Industrial  •  IWGB union

Why Just Eat couriers are striking, and how you can support them

29 April 2022

By Alex Rutherford

Couriers for Just Eat, one of Britain’s biggest online takeaway delivery services, have been striking for several months in various cities across the UK, protesting against their terrible pay and working conditions.

Although ignored by the mainstream press, the strike began in Sheffield more than 100 days ago on 6 December 2021 and has now spread to various other cities, including Leeds, Chesterfield, Middlesbrough and Worcester. The striking workers are members of IWGB, an independent union.

While restaurants using the service traditionally managed their own deliveries, the coronavirus pandemic saw a rapid expansion of the fast food delivery industry. Many companies felt compelled to use a delivery service in order to remain competitive and Just Eat profited from this by sourcing cheap labour to carry out the deliveries.

Just Eat uses several tactics to keep its costs low, like hiring agency workers and claiming its workers are ‘self-employed’ on the Uber model. However, particularly in major cities, the majority of couriers for Just Eat are in fact employed by a company called Stuart Delivery, a same-day logistics company owned by DPD, which itself is ultimately owned by the French postal service La Poste.

Stuart has recently dropped the base rate of pay for deliveries by 24%, further cutting the pay of some of the lowest paid workers in the country. They are also notorious for over-hiring, meaning many drivers are unable to find enough gigs to make the money they need to survive. Couriers only make £2-3 per delivery, forcing many to work 10-16 hour days for less than £100 – less than the minimum wage!

The cost of living crisis has doubly impacted these workers, as they are required to pay their own fuel and maintenance costs. Meanwhile, DPD reported an 80% increase in profits in 2020, while Stuart CEO Damien Bon was paid £2.2million in the same year.

One of the main reasons that Stuart is able to force workers to accept these super-exploitative wages is the demographic of the workforce. The vast majority of couriers are migrants, in many cases desperate for any form of paid employment in order to feed themselves and their families.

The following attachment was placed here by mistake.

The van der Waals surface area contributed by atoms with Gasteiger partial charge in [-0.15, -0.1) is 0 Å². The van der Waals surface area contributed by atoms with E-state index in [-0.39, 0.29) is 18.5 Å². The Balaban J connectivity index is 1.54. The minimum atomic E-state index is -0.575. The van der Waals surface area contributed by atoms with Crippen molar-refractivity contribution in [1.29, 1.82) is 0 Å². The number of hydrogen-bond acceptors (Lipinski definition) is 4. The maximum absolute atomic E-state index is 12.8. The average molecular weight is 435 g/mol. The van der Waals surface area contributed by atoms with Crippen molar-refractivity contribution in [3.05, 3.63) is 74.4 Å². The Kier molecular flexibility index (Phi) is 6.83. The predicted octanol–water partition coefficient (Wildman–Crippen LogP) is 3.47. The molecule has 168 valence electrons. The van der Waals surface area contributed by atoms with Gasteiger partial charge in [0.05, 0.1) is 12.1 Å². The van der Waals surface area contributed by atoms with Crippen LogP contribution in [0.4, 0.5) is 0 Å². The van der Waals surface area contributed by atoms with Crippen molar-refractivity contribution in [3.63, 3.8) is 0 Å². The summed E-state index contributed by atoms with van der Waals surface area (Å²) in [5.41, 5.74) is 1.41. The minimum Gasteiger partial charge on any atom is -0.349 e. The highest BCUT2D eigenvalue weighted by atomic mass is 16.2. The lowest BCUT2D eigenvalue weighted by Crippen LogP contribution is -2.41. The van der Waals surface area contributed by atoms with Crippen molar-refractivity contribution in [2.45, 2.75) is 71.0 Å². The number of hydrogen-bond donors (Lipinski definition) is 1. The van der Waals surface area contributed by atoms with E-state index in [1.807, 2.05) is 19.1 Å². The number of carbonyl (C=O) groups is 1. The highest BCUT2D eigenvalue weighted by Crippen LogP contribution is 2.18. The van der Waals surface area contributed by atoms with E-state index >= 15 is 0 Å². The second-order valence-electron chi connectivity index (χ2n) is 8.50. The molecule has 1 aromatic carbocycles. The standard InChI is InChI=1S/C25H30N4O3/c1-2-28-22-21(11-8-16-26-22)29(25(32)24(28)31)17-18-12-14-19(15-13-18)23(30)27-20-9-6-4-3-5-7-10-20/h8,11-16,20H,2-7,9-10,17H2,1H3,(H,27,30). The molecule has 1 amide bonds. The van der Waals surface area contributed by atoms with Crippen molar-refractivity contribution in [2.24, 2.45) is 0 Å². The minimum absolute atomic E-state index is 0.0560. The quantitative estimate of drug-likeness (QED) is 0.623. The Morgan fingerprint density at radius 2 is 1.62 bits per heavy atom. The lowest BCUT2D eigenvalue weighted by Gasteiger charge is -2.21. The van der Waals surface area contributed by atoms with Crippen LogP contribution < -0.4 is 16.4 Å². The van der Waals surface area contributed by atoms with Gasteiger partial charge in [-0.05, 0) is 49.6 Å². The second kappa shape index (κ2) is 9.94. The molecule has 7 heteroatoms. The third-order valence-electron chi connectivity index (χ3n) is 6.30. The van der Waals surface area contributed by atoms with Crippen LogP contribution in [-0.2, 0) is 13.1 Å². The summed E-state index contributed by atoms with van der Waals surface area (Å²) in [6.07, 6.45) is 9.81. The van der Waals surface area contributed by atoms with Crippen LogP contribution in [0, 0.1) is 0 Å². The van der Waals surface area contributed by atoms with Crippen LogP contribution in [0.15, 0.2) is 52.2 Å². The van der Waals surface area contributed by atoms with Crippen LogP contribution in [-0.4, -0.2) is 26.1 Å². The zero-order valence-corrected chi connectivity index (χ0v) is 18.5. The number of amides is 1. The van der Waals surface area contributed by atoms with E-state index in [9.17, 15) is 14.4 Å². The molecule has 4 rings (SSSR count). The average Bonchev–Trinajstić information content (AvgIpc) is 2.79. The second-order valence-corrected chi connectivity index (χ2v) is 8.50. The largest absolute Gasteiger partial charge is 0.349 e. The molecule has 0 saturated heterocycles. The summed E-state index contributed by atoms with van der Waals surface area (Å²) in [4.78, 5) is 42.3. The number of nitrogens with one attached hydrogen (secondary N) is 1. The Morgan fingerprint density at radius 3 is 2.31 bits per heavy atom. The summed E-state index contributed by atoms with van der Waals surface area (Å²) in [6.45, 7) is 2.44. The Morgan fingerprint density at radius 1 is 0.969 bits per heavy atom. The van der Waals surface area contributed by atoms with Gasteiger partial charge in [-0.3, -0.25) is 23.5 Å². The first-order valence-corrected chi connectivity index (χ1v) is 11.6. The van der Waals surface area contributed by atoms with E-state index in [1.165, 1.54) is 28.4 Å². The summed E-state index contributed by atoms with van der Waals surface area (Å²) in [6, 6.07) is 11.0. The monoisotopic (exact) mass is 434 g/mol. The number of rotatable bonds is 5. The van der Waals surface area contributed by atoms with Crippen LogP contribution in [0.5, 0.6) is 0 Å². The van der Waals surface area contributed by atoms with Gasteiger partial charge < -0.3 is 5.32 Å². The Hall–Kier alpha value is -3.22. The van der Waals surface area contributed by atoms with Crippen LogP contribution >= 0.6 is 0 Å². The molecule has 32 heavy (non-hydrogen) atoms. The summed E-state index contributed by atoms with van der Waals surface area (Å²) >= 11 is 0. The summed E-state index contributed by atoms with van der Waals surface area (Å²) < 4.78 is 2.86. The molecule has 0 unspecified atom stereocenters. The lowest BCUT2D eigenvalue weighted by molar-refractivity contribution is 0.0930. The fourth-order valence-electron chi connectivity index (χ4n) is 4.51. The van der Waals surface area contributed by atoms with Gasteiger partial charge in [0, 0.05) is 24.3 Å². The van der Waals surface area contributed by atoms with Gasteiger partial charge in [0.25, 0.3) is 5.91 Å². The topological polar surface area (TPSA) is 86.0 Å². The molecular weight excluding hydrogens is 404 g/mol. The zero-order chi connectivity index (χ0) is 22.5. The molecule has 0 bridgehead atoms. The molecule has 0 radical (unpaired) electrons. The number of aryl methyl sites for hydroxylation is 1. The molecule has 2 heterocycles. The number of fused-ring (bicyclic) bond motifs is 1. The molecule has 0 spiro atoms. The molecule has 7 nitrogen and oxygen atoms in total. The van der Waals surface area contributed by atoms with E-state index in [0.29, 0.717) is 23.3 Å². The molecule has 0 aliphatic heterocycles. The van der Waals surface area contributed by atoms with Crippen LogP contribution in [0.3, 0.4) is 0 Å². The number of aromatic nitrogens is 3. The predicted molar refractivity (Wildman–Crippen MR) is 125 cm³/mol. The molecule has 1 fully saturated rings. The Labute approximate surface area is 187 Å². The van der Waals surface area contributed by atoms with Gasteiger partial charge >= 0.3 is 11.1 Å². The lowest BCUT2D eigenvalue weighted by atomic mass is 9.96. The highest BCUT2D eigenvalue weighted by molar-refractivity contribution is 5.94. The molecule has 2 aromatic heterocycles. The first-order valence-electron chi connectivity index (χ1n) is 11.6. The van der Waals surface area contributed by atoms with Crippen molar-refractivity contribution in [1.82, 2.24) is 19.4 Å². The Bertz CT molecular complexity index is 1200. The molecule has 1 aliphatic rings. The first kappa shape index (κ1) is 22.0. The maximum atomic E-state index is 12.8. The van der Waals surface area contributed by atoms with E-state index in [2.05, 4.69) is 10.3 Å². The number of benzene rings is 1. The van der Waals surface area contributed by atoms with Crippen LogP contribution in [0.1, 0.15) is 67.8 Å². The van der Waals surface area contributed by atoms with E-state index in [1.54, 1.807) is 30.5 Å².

The plight of the Just Eat couriers is symptomatic of the imperialist system, which inflicts economic, climate and military devastation throughout the world, seeks to prevent immigration to at all costs and then ruthlessly exploits those who make it over the border.

The major trade unions have largely failed to organise these workers. Many speak little English or have no common language with those outside of their own community, making them an unviable concern for bureaucrats more interested in balancing the union finances.

But the language barriers between workers from different countries can be overcome by translating and disseminating information in various languages including Spanish, Romanian, Polish, Portuguese, and Arabic. Workers Power supporters have joined other socialists in doing this solidarity work in conjunction with the IWGB.

The couriers who have already gone on strike are to be commended for both their courage and their ability to organise. However, the strikers require solidarity and assistance from the wider working class in order to succeed.

The resources and expertise of the larger trade unions such as GMB, which has in the past organised Uber drivers, would make a huge difference to this campaign. However, the Just Eat workers must be the ones who lead the campaign, set its demands and determine its tactics if they are to succeed.

Socialists have a key role to play in this urgent task. We must provide all possible practical assistance to the strikers by leafleting couriers about the strikes, joining the picket lines and fundraising for the strikers.
We must also oppose the attitude of some sections of the workers’ movement that view migrants as a threat to wage levels, and instead make the case for organising with the lowest paid to raise their pay and abolish precarious work and outsourcing, so that employers cannot use one group of workers against another.

To donate to the IWGB strike fund go to

To help with solidarity work contact Workers Power

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